Air Force launches first GPS satellite of the year

The Air Force launched the fifth GPS IIF satellite aboard a United Launch Alliance Delta IV launch vehicle from Cape Canaveral on Feb. 20 in the first launch of a GPS satellite this year. The launch window opened at 8:40 p.m. EST, and takeoff was achieved at the end of a 19 minute window after being briefly delayed by high solar activity.

Built by Boeing, the GPS IIF satellites include features such as a second civilian signal (L2C) for dual frequency GPS receivers, a third new civilian signal (L5) for commercial aviation and safety-of-life purposes, improved atomic clock accuracy, and an increased design life of 12 years.

They will replace the GPS Block IIA satellites, which have a lifespan of 7.5 years and were launched between 1990 and 1999. The GPS IIF-5 will replace the USA-135, which will be moved into a backup slot, joining the 31-satellite constellation, according to NASA Spaceflight.

The GPS Block IIF satellites are intended as an interim solution to keep GPS operational until the GPS Block IIIA satellites can be used. The next-generation Block IIIA series are expected to affordably replace the legacy GPS satellites and broadcast at higher power levels, delivering more effective anti-jamming capabilities and three times the accuracy. The GPS Block IIIA satellite program delivery date was recently delayed from 2014 to 2015.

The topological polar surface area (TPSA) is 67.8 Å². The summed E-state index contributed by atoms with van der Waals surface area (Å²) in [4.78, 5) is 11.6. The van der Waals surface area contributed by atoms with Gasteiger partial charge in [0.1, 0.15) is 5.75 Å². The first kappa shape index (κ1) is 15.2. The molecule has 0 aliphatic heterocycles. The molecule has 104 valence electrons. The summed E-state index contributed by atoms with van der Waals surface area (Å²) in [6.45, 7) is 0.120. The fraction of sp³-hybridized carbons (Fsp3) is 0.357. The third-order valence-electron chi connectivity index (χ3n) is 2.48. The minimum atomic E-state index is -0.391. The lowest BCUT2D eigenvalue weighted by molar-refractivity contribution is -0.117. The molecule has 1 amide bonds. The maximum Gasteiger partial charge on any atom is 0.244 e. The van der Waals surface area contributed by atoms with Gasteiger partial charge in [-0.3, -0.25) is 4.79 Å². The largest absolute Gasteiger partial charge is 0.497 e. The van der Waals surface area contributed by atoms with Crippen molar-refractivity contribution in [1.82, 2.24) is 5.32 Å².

After Korean Airlines flight 007 was shot down after navigational errors led it into Soviet airspace in 1983, President Ronald Reagan announced that GPS would be made available for public use without cost. Since then, the U.S. military has maintained and upgraded the system as older satellites reach the end of their operational lifespans. 

"Since the inception of GPS, the Air Force has constantly strived to work with industry and other countries to develop newer and better ways to use GPS signals. The launch of new capabilities is a critical part of the modernization plan to improve operations, sustainment and overall GPS service," said Col. Bill Cooley, director of the Space and Missile Systems Center's Global Positioning Systems Directorate, as reported by Space Ref.

About the Author

Joey Cheng is an editorial fellow with Defense Systems.

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